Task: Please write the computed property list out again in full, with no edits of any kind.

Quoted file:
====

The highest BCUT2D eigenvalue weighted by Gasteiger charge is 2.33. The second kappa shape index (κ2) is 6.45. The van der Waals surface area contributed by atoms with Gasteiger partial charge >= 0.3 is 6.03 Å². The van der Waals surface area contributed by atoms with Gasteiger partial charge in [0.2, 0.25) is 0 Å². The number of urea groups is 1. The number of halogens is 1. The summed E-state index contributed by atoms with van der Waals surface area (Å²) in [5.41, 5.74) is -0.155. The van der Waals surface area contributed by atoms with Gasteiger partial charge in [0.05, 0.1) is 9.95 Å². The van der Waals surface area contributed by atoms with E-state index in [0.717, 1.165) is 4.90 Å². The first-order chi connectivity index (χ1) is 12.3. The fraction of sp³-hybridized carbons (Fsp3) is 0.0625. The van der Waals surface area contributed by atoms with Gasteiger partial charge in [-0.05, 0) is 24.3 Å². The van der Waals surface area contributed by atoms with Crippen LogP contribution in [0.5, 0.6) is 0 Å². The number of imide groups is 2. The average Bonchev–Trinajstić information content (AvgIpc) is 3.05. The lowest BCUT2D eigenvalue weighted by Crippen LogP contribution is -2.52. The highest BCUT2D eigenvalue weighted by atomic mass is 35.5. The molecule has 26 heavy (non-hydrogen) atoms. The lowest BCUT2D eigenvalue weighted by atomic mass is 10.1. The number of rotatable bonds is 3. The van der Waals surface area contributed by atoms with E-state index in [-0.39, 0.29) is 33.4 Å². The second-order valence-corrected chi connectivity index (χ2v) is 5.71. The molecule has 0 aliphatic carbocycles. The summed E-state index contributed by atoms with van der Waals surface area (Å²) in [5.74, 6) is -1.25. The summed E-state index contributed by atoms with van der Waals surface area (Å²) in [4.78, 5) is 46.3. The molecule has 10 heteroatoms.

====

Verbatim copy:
The highest BCUT2D eigenvalue weighted by Gasteiger charge is 2.33. The second kappa shape index (κ2) is 6.45. The van der Waals surface area contributed by atoms with Gasteiger partial charge >= 0.3 is 6.03 Å². The van der Waals surface area contributed by atoms with Gasteiger partial charge in [0.2, 0.25) is 0 Å². The number of urea groups is 1. The number of halogens is 1. The summed E-state index contributed by atoms with van der Waals surface area (Å²) in [5.41, 5.74) is -0.155. The van der Waals surface area contributed by atoms with Gasteiger partial charge in [0.05, 0.1) is 9.95 Å². The van der Waals surface area contributed by atoms with E-state index in [0.717, 1.165) is 4.90 Å². The first-order chi connectivity index (χ1) is 12.3. The fraction of sp³-hybridized carbons (Fsp3) is 0.0625. The van der Waals surface area contributed by atoms with Gasteiger partial charge in [-0.05, 0) is 24.3 Å². The van der Waals surface area contributed by atoms with Crippen LogP contribution in [0.5, 0.6) is 0 Å². The number of imide groups is 2. The average Bonchev–Trinajstić information content (AvgIpc) is 3.05. The lowest BCUT2D eigenvalue weighted by Crippen LogP contribution is -2.52. The highest BCUT2D eigenvalue weighted by atomic mass is 35.5. The molecule has 26 heavy (non-hydrogen) atoms. The lowest BCUT2D eigenvalue weighted by atomic mass is 10.1. The number of rotatable bonds is 3. The van der Waals surface area contributed by atoms with E-state index in [-0.39, 0.29) is 33.4 Å². The second-order valence-corrected chi connectivity index (χ2v) is 5.71. The molecule has 0 aliphatic carbocycles. The summed E-state index contributed by atoms with van der Waals surface area (Å²) in [5.74, 6) is -1.25. The summed E-state index contributed by atoms with van der Waals surface area (Å²) in [4.78, 5) is 46.3. The molecule has 10 heteroatoms.